58 – How to Overcome Financial Crisis


Episode Overview:

Ken removes the sugarcoat and talks about what this financial crisis means for your Net Worth. Those with a low or even negative Net Worth will struggle. High Net Worth I ndividuals will be beaten and battered but will persevere. Now is the time for you to do an internal review. What is the status? What can I do refocus my energy on building net worth. In this episode, Ken zeroes in on what he believes really matters.

Transcriptions are auto-generated, please excuse grammar/spelling!

Happy day to you. This is Ken Kaufman and I am thrilled you’re here for Episode 58: Net Worth in Crisis. I want to go back to some basics now in this episode. I just want to go back and retouch on net worth and what it means during time of crisis.


Now, as you will remember from prior episodes or if you have any type of refresher on this, you can back to episodes 1 through about 7 or 8 where I dive into what net worth is and how it works. The quick summary is net worth is merely all of your assets minus all of your liabilities and the result of that math formula tells you what your net worth is. For example, if I have a home and it is worth $100,000 and I own $50,000 on it and I have no other money and bank accounts, no other liabilities, no other assets, that $100,000 of assets minus the $50,000 of liabilities would mean that I have a net worth of $50,000.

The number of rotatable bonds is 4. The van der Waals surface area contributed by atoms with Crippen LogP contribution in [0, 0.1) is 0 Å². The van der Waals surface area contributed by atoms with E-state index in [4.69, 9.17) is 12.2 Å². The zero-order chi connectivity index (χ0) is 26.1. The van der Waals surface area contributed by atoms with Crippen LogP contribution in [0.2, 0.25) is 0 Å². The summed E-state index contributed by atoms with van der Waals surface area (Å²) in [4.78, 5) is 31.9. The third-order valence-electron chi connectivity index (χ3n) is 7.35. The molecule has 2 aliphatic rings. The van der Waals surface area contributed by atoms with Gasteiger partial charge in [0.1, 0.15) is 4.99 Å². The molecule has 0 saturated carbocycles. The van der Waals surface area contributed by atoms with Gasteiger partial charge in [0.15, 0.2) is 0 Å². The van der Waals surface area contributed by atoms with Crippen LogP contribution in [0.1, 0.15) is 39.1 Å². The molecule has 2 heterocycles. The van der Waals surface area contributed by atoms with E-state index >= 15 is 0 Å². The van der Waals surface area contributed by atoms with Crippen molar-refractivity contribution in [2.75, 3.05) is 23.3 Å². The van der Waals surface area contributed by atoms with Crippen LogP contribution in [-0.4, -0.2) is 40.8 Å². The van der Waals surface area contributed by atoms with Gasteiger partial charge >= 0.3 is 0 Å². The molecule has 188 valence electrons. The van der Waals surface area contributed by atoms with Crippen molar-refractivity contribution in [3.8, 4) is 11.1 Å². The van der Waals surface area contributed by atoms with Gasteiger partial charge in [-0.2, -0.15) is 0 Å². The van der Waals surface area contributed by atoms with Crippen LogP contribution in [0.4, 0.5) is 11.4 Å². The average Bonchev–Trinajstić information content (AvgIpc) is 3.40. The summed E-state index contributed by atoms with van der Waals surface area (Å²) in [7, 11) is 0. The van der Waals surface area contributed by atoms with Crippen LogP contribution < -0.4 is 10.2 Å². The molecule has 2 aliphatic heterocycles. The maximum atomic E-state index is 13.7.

Really quickly if we are trying to move ourselves forward financially and we are not focused on net worth, we can get very distracted and cause a lot of debt to rack up overtime and then that starts to suck cash flow and then that eliminates our ability to invest in assets or to set those dollars aside in a bank account to build and grow net worth. When you are careening toward a crisis, some type of economic crisis, the more net worth you have, the more stable you’re going to be, and the more you are going to be able to weather whatever storm comes your way. The less net worth you have or I could even say the more negative your net worth is where you’ve borrowed more than the cash and other assets that you have, all of that together is worth, the more painful an economic crisis is going to be quickly and can very quickly completely destroy lives and families. I’ve seen this happen before where an individual’s really excited about investing or buying up a whole bunch of things and they lever themselves way up to do that using leverage. And, as you remember, debt or leverage, it merely accelerates outcomes and emphasizes and creates more dramatic outcome. The more leveraged you are, when things go bad, it goes even more bad. When things go well, it goes even more well; that’s why people use leverage.